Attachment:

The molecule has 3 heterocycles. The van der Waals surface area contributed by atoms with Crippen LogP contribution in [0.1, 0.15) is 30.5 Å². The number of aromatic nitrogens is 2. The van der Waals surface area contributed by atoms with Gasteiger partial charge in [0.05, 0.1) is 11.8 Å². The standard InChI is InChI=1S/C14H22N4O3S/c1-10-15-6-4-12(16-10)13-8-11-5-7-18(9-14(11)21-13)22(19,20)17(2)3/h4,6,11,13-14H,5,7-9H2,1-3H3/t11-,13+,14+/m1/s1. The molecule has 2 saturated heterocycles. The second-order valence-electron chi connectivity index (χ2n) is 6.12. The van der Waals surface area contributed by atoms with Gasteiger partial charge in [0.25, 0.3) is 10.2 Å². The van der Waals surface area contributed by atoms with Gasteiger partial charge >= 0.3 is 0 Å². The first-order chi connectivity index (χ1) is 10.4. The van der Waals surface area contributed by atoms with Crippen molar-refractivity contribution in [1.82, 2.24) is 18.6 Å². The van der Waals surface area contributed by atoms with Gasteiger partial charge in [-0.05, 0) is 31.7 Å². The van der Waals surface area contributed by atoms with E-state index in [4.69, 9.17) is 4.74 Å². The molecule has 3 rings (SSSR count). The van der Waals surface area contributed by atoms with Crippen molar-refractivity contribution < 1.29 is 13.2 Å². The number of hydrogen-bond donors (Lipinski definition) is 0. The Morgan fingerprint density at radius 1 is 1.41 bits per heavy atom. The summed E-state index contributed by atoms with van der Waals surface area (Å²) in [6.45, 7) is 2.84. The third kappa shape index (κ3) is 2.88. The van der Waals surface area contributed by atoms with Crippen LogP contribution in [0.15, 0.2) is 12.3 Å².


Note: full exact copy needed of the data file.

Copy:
The molecule has 3 heterocycles. The van der Waals surface area contributed by atoms with Crippen LogP contribution in [0.1, 0.15) is 30.5 Å². The number of aromatic nitrogens is 2. The van der Waals surface area contributed by atoms with Gasteiger partial charge in [0.05, 0.1) is 11.8 Å². The standard InChI is InChI=1S/C14H22N4O3S/c1-10-15-6-4-12(16-10)13-8-11-5-7-18(9-14(11)21-13)22(19,20)17(2)3/h4,6,11,13-14H,5,7-9H2,1-3H3/t11-,13+,14+/m1/s1. The molecule has 2 saturated heterocycles. The second-order valence-electron chi connectivity index (χ2n) is 6.12. The van der Waals surface area contributed by atoms with Gasteiger partial charge in [0.25, 0.3) is 10.2 Å². The van der Waals surface area contributed by atoms with Gasteiger partial charge >= 0.3 is 0 Å². The first-order chi connectivity index (χ1) is 10.4. The van der Waals surface area contributed by atoms with Crippen molar-refractivity contribution in [1.82, 2.24) is 18.6 Å². The van der Waals surface area contributed by atoms with Gasteiger partial charge in [-0.05, 0) is 31.7 Å². The van der Waals surface area contributed by atoms with E-state index in [4.69, 9.17) is 4.74 Å². The molecule has 3 rings (SSSR count). The van der Waals surface area contributed by atoms with Crippen molar-refractivity contribution < 1.29 is 13.2 Å². The number of hydrogen-bond donors (Lipinski definition) is 0. The Morgan fingerprint density at radius 1 is 1.41 bits per heavy atom. The summed E-state index contributed by atoms with van der Waals surface area (Å²) in [6.45, 7) is 2.84. The third kappa shape index (κ3) is 2.88. The van der Waals surface area contributed by atoms with Crippen LogP contribution in [0.15, 0.2) is 12.3 Å².